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Harringay, Haringey - So Good they Spelt it Twice!

Has anyone experience of running an electric vehicle charging cable across the pavement? I've noticed a few people on the ladder do it, but the council appear to claim this breaches Part IX of the Highways Act 1980.

I assume the council are referring to section 178(1) which states the following:

No person shall fix or place any overhead beam, rail, pipe, cable, wire or other similar apparatus over, along or across a highway without the consent of the highway authority for the highway, and the highway authority may attach to their consent such reasonable terms and conditions as they think fit.

However even assuming charging your car across a pavement involves 'placing' a cable, the highway authority can consent to the placing of a cable, which implies it should be possible for Haringey counsel to give permission for this.

The council advice notice is here (and attached below):

https://www.haringey.gov.uk/sites/haringeygovuk/files/1346.26_plann...

Tags for Forum Posts: electric cars

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There isn't a single public charging point on the ladder, and as you say it's illegal to run the cable across the pavement.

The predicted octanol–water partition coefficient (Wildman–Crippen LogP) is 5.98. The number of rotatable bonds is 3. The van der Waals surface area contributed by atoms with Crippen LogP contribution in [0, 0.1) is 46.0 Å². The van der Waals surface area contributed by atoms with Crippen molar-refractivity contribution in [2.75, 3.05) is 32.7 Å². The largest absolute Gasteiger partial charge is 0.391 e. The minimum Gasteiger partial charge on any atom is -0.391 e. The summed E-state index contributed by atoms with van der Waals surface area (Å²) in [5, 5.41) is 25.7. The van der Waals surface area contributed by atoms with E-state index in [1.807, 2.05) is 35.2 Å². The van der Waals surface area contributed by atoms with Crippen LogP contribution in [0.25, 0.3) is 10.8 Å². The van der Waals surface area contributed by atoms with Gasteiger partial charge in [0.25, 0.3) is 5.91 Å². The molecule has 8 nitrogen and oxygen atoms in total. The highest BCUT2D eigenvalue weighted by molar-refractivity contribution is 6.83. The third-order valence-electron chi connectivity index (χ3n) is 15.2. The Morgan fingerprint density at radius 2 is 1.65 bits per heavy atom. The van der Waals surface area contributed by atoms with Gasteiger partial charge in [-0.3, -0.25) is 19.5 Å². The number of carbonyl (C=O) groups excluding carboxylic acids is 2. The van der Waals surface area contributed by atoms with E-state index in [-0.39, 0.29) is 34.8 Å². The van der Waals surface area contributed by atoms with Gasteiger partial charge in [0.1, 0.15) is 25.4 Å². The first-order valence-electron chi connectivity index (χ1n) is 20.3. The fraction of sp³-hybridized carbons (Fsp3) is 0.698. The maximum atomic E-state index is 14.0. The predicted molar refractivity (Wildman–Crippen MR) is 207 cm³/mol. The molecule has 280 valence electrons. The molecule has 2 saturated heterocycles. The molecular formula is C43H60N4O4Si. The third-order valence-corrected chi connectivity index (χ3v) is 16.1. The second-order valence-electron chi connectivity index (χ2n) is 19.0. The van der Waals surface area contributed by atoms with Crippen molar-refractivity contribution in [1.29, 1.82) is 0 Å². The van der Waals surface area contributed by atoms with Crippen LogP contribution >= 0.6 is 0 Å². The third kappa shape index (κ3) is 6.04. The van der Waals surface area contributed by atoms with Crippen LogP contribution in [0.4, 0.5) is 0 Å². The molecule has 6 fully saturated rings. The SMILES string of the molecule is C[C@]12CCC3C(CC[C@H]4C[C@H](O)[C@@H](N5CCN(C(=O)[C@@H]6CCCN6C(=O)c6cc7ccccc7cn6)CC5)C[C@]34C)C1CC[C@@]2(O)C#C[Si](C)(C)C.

The solution is clearly more charging points. We should be encouraging people to switch to electric cars. 

In the meantime I have nothing against well-marked cables across the pavement, especially in situations where there is no reasonable alternative. I say this as someone prone to trips and falls, though obviously I can't speak for all disabled people so it would be good to hear from others.

Totally agree - there are obvious accessibility issues, but they don't seem unsolvable with a well marked (and low) cable protector. But then I don't have any mobility issues, so also interested in what others think!

I also think it's going to be years, if ever, that enough charging points are built - and so providing for cross pavement cables (or cable channels) is the only realistic solution for now.